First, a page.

# Theories which characterize classes of computational complexity

When reading the paper "An applicative theory for FPH" you can encounter the following passage:

Considering theories which characterize classes of computational complexity, there are three different approaches:

• in one, the functions which can be defined within the theory are “automatically” within a certain complexity class. In such an account, the syntax has to be restricted to guarantee that one stays in the appropriate class. This results, in general, in the problem that certain definitions of functions do not work any longer, even if the function is in the complexity class under consideration.
• In a second account, the underlying logic is restricted.
• In the third account, one does not restrict the syntax, allowing, in general, to write down “function terms” for arbitrary (partial recursive) functions, nor the logic, but only for those function terms which belong to the complexity class under consideration, one can prove that they have a certain characteristic property, usually, the property that they are “provably total”. While the function terms, according to the underlying syntactical framework, may have a straightforward computational character, i.e., as $$\lambda$$ terms, the logic which is used to prove the characteristic property may well be classical.

My question concerns references which can be as an introduction to the three above-mentioned approaches. In this passage we see just characterizations for approaches, but do these have any generally accepted names?

• The fundamental question of computational complexity is finding a theory that characterizes efficient computing? Commented Jan 31, 2011 at 14:25
• You can reader about the first approach, which is the main approach I think, in the recent book by Cook and Nguyen: cs.toronto.edu/~sacook/homepage/book . I haven't seen the third approach (from my limited experience), and I need time to understand what the second approach means. Commented Jan 31, 2011 at 14:34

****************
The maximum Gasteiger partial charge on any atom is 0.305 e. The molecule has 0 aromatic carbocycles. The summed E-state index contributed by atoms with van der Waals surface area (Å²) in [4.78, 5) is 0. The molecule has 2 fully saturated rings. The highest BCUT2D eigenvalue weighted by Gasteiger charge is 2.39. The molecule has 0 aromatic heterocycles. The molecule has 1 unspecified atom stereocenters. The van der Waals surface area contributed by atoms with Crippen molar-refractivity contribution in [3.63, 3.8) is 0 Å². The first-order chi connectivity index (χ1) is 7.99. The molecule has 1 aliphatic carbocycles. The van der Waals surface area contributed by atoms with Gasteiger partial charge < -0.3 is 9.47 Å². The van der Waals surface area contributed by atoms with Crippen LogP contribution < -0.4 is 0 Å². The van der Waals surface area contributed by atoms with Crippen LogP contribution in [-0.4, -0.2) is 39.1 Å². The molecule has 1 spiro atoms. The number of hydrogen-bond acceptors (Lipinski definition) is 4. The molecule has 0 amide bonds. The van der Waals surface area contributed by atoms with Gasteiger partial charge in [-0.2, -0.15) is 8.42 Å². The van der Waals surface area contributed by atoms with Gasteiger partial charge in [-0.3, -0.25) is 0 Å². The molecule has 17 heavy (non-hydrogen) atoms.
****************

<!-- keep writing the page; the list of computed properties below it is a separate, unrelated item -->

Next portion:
• @Dai Le: Thank you for the comment. How about the name for this approach? Proof complexity? Commented Jan 31, 2011 at 14:38
• @Oleksandr: I think that's the "bounded arithmetic" approach. This approach is very well-studied and elegant. Cook-Nguyen book also has pointers to other sources. I wrote a bit about it here: cstheory.stackexchange.com/questions/3253/… Commented Jan 31, 2011 at 14:42
• @Dai make the comment an answer ? Commented Jan 31, 2011 at 17:10

I think the first approach, the bounded arithmetic approach, is the most popular and well-studied approach. The name bounded arithmetic indicates the use of weak subsystems of Peano arithmetics, where induction is restricted to formulas with bounded quantifiers. I already summarized the main idea behind this approach in this post. An excellent recent reference on bounded arithmetic is the book by Cook and Nguyen, whose draft is freely available.

The second approach uses linear logic and its subsystem as mentioned by Kaveh, which I don't know much about.

I haven't heard of the third approach although I'm working on bounded arithmetic. But it sounds a bit strange to me since without some form of syntactic or logical restriction, how does then a theory characterize a complexity class?

The third approach mentioned in the linked paper refers to the framework of bounded applicative theories, which are subsystems of Feferman's theory of Explicit Mathematics just as Bounded Arithmetic theories are subsystems of Peano Arithmetic (or higher order extensions of it). These theories contain full lambda calculus (or combinatory logic rather) and therefore have terms denoting all computable functions. They also have a predicate $W$ denoting the set of binary words. The strength of a theory is mainly determined by what axioms about $W$ it contains. The way to characterize a complexity class $C$ by theory $T$ is the following:

• For a function $f$ there is a term $t_f$ such that $T$ proves $\forall x. W(x) \to W(t_f(x))$ if and only if $f$ is in $C$.

They originate from the work of Thomas Strahm, in particular the following papers:

Thomas Strahm. Theories with self-application and computational complexity, Information and Computation 185, 2003, pp. 263-297. http://dx.doi.org/10.1016/S0890-5401(03)00086-5

Thomas Strahm. A proof-theoretic characterization of the basic feasible functionals, Theoretical Computer Science 329, 2004, pp. 159-176. http://dx.doi.org/10.1016/j.tcs.2004.08.009

I don’t really know whether it is representative of the area (due to my general unfamiliarity with it), but the work of Giorgi Japaridze on computability logic belongs to the second approach.